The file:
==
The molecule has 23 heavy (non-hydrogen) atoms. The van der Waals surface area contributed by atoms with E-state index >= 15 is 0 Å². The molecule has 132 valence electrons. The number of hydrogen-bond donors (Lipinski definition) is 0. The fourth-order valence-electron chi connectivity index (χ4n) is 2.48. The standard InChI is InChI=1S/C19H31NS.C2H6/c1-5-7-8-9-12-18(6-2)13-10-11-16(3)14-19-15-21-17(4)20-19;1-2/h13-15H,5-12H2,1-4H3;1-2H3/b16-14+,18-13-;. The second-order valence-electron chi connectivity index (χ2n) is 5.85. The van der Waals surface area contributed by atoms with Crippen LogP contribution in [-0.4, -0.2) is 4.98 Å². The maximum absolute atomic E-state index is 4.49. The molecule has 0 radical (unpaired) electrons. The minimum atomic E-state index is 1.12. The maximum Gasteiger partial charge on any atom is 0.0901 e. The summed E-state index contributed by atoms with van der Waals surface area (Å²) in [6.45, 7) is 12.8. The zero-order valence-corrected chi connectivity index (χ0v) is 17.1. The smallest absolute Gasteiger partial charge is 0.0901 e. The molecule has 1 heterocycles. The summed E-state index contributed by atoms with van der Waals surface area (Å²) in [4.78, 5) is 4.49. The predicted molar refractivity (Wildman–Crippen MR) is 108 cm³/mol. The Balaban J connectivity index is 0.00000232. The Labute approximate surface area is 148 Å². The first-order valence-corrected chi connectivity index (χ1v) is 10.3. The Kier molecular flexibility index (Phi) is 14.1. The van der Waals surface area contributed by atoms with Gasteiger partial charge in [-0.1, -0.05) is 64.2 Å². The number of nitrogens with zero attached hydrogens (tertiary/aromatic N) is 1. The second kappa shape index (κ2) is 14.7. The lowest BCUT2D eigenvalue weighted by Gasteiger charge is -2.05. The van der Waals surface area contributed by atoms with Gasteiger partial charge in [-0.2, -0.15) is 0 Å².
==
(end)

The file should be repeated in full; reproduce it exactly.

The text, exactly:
The molecule has 23 heavy (non-hydrogen) atoms. The van der Waals surface area contributed by atoms with E-state index >= 15 is 0 Å². The molecule has 132 valence electrons. The number of hydrogen-bond donors (Lipinski definition) is 0. The fourth-order valence-electron chi connectivity index (χ4n) is 2.48. The standard InChI is InChI=1S/C19H31NS.C2H6/c1-5-7-8-9-12-18(6-2)13-10-11-16(3)14-19-15-21-17(4)20-19;1-2/h13-15H,5-12H2,1-4H3;1-2H3/b16-14+,18-13-;. The second-order valence-electron chi connectivity index (χ2n) is 5.85. The van der Waals surface area contributed by atoms with Crippen LogP contribution in [-0.4, -0.2) is 4.98 Å². The maximum absolute atomic E-state index is 4.49. The molecule has 0 radical (unpaired) electrons. The minimum atomic E-state index is 1.12. The maximum Gasteiger partial charge on any atom is 0.0901 e. The summed E-state index contributed by atoms with van der Waals surface area (Å²) in [6.45, 7) is 12.8. The zero-order valence-corrected chi connectivity index (χ0v) is 17.1. The smallest absolute Gasteiger partial charge is 0.0901 e. The molecule has 1 heterocycles. The summed E-state index contributed by atoms with van der Waals surface area (Å²) in [4.78, 5) is 4.49. The predicted molar refractivity (Wildman–Crippen MR) is 108 cm³/mol. The Balaban J connectivity index is 0.00000232. The Labute approximate surface area is 148 Å². The first-order valence-corrected chi connectivity index (χ1v) is 10.3. The Kier molecular flexibility index (Phi) is 14.1. The van der Waals surface area contributed by atoms with Gasteiger partial charge in [-0.1, -0.05) is 64.2 Å². The number of nitrogens with zero attached hydrogens (tertiary/aromatic N) is 1. The second kappa shape index (κ2) is 14.7. The lowest BCUT2D eigenvalue weighted by Gasteiger charge is -2.05. The van der Waals surface area contributed by atoms with Gasteiger partial charge in [-0.2, -0.15) is 0 Å².